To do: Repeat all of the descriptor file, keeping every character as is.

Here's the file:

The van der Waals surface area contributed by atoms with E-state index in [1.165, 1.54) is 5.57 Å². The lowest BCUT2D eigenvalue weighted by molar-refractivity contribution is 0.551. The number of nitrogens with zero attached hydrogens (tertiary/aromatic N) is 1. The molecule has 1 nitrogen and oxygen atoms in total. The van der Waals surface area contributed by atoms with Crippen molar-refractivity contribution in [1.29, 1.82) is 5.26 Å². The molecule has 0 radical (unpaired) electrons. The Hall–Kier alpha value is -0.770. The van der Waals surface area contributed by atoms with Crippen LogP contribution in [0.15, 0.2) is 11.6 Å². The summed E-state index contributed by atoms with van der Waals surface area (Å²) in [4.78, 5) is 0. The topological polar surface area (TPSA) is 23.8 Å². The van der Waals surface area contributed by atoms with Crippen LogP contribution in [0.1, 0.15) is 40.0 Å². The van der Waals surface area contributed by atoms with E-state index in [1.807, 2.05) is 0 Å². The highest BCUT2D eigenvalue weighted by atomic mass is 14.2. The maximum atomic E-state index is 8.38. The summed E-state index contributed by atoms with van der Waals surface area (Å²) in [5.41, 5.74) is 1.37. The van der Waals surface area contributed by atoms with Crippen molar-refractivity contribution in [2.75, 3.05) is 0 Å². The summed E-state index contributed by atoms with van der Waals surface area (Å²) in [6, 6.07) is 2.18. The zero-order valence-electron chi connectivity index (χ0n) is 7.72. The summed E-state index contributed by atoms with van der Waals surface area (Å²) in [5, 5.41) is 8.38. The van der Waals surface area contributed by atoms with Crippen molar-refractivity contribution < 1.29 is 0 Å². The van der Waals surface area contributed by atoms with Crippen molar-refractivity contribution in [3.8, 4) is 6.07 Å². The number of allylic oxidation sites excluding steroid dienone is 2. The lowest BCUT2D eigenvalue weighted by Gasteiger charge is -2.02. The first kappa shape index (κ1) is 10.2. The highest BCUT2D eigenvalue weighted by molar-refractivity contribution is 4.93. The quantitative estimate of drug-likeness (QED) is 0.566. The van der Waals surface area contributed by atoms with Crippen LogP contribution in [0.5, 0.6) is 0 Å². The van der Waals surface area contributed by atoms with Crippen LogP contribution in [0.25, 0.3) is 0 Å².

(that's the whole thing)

The van der Waals surface area contributed by atoms with E-state index in [1.165, 1.54) is 5.57 Å². The lowest BCUT2D eigenvalue weighted by molar-refractivity contribution is 0.551. The number of nitrogens with zero attached hydrogens (tertiary/aromatic N) is 1. The molecule has 1 nitrogen and oxygen atoms in total. The van der Waals surface area contributed by atoms with Crippen molar-refractivity contribution in [1.29, 1.82) is 5.26 Å². The molecule has 0 radical (unpaired) electrons. The Hall–Kier alpha value is -0.770. The van der Waals surface area contributed by atoms with Crippen LogP contribution in [0.15, 0.2) is 11.6 Å². The summed E-state index contributed by atoms with van der Waals surface area (Å²) in [4.78, 5) is 0. The topological polar surface area (TPSA) is 23.8 Å². The van der Waals surface area contributed by atoms with Crippen LogP contribution in [0.1, 0.15) is 40.0 Å². The van der Waals surface area contributed by atoms with E-state index in [1.807, 2.05) is 0 Å². The highest BCUT2D eigenvalue weighted by atomic mass is 14.2. The maximum atomic E-state index is 8.38. The summed E-state index contributed by atoms with van der Waals surface area (Å²) in [5.41, 5.74) is 1.37. The van der Waals surface area contributed by atoms with Crippen molar-refractivity contribution in [2.75, 3.05) is 0 Å². The summed E-state index contributed by atoms with van der Waals surface area (Å²) in [6, 6.07) is 2.18. The zero-order valence-electron chi connectivity index (χ0n) is 7.72. The summed E-state index contributed by atoms with van der Waals surface area (Å²) in [5, 5.41) is 8.38. The van der Waals surface area contributed by atoms with Crippen molar-refractivity contribution < 1.29 is 0 Å². The van der Waals surface area contributed by atoms with Crippen molar-refractivity contribution in [3.8, 4) is 6.07 Å². The number of allylic oxidation sites excluding steroid dienone is 2. The lowest BCUT2D eigenvalue weighted by Gasteiger charge is -2.02. The first kappa shape index (κ1) is 10.2. The highest BCUT2D eigenvalue weighted by molar-refractivity contribution is 4.93. The quantitative estimate of drug-likeness (QED) is 0.566. The van der Waals surface area contributed by atoms with Crippen LogP contribution in [0.5, 0.6) is 0 Å². The van der Waals surface area contributed by atoms with Crippen LogP contribution in [0.25, 0.3) is 0 Å².